JASPER CO., Ind. (WLFI) – At age two and a half, Madison Anderson was diagnosed with Amblyopia. The condition, also known as lazy eye, required her to wear an eye patch to help correct her vision, but it became a struggle for the preschooler.
“I thought I looked really different and I would get made fun of at school,” said Madison.
After seeing her daughter’s struggle, Shannon Anderson wanted a way to spread awareness of Amblyopia and help children cope with the frustration of an eye patch.
“It’s hard to bring something positive to something like that. But if there’s a way of showing how someone else did it, maybe that would help,” said Anderson.
Inspired by her daughter’s sense of humor, Anderson wrote “I Am Not A Pirate.” The book tells the story of a little girl’s struggle and acceptance of wearing an eye patch to correct her Amblyopia.
“It was just a matter of putting it together somehow that I could bring through a message that you’re not alone,” said Anderson.
Anderson hopes the book will encourage parents to get their children’s vision checked early. As a toddler, Madison’s older sister Emily,was diagnosed with another type of eye disorder called Strabismus. Anderson knew what to look for with Madison, and said she noticed the signs early. Noticing early lead to Madison’s diagnosis of Strabismus and Amblyopia.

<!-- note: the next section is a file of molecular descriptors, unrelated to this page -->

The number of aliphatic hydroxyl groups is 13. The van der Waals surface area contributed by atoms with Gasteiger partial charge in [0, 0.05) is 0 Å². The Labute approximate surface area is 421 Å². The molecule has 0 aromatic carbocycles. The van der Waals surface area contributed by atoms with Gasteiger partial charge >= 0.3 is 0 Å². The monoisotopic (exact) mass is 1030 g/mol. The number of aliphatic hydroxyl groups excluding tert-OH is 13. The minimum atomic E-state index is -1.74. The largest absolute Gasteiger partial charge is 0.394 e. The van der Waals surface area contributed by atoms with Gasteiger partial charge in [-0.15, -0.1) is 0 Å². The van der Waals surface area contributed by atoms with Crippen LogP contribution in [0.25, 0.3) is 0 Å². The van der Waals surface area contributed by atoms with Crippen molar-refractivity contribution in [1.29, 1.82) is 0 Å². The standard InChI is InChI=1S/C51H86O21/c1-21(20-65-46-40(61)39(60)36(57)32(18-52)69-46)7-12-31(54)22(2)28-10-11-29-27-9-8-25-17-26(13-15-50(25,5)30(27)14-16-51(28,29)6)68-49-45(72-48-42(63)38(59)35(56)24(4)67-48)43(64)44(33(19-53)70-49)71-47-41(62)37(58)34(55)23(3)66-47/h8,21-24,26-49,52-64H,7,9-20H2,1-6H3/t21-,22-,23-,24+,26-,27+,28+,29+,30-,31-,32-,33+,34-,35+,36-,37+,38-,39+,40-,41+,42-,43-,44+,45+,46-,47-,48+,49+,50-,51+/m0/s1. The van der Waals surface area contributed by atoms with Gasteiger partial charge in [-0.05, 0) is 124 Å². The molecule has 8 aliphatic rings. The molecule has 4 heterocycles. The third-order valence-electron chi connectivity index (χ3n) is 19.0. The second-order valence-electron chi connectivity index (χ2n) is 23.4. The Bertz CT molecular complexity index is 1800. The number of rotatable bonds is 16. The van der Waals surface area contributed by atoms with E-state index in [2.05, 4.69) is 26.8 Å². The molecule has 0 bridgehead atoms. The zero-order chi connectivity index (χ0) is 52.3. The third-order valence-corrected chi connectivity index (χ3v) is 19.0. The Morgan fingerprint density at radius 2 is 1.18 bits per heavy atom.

“I really didn’t know about going to the eye doctor that early. So had we not been watching for it, we wouldn’t have been able to catch hers early enough to be able to make a difference and restore as much vision as we have,” said Anderson.
Madison no longer has to wear an eye patch, and most of the vision has been restored to her eye, but the 10 year old has some advice for anyone feeling down about wearing a patch.
“It’s going to turn out better, and once your eye is better you can take it off and you won’t have to wear it anymore,” said Madison.
For more on “I Am Not A Pirate,” click here.